If you need partial assistance in personal care, or assistance only some of the time, be sure to let them know. In some cases, you will still be able to qualify. Many people get turned down for home aide programs, or have to apply more than once because they answer the questions about personal care too quickly, or because they do not meet with their doctor first to talk about all their personal care needs. It’s very important to let them know any kind of assistance you need in each of the personal care areas (bathing, feeding, dressing, mobility, etc)
Tip: Focus on Personal Care
Do not waste time explaining all the little help you need in areas that are not personal care. This will just make the interview really long and won’t help you. Focus on personal care: bathing, feeding, dressing, mobility, and toilet. Please remember: Laundry and cooking does not count as personal care.
Tip: Your Interviewer May Not Know the System
Many states use a point system to decide who qualifies. It is possible that the person doing your assessment will not know the point system. They will ask you the questions and check boxes based on your answers.
Then the completed assessment form will be sent to someone else who will review it and make a decision. The person who interviewed you may not know why they are checking these boxes or how the decision will be made.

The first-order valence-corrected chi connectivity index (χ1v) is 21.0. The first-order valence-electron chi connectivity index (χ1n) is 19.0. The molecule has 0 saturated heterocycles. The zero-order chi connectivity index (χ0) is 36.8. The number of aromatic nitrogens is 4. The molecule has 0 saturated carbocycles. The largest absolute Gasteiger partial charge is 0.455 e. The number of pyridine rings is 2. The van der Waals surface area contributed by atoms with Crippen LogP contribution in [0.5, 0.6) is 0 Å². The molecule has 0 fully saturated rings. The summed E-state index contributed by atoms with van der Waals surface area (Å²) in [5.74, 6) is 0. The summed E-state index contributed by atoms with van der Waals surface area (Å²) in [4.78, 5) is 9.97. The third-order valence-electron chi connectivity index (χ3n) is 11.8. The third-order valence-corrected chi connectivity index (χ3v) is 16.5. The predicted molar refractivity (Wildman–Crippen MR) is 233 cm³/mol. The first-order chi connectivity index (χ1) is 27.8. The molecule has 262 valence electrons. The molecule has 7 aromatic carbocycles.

Tip: Never Take No For an Answer Over the Phone
If you call for an interview and they say no, don’t give up. Never ever (ever ever ever) take no for an answer over the phone. We cannot begin to tell you how many of our readers were told “no” when it was not true. Always request the decision in writing and ask how you can appeal. Make sure you only talk directly to a person who manages screenings for “medicaid waiver” or “medicaid longterm care.” Other medicaid workers may not know how this program works.
Tip: Talk to Your Doc
Here’s a cautionary tale: We heard from one reader who was on a waiting list for an entire year. When she got to the top of the list, the program sent a form to her doctor. The doctor was very busy and did not remember exactly what help this patient needed. The doctor checked some of the wrong boxes on the form, and the entire application was denied.
Tip: Give a Clear Answer
If possible, try to keep your answers brief and clear. If you give a long, confusing, rambling answer, there is a greater chance you will be misunderstood.
The person who is doing the interview is not going to write down a long story. When they ask a question, they might write one sentence, or they might write 0 sentences. They might just check a box.
They do not need or want a long story about your life. They need to know what box to check. They are busy. They need to know whether to check “yes” or “no” so they can move to the next question.
Tip: Talk about help you usually need
This program is not designed for people who need 24 hour care. If you need help sometimes, but not others, let them know. In many states the criteria is what help do you usually need. For example, if you usually need help bathing, but sometimes bathe by yourself, you may still qualify. Some states will ask number of times per week or percentage of time you need help.
Some states will have more specific criteria like: Needs help in this area at least 4 times per week.
Tip: Shopping and Cooking Doesn’t Count as Help with Eating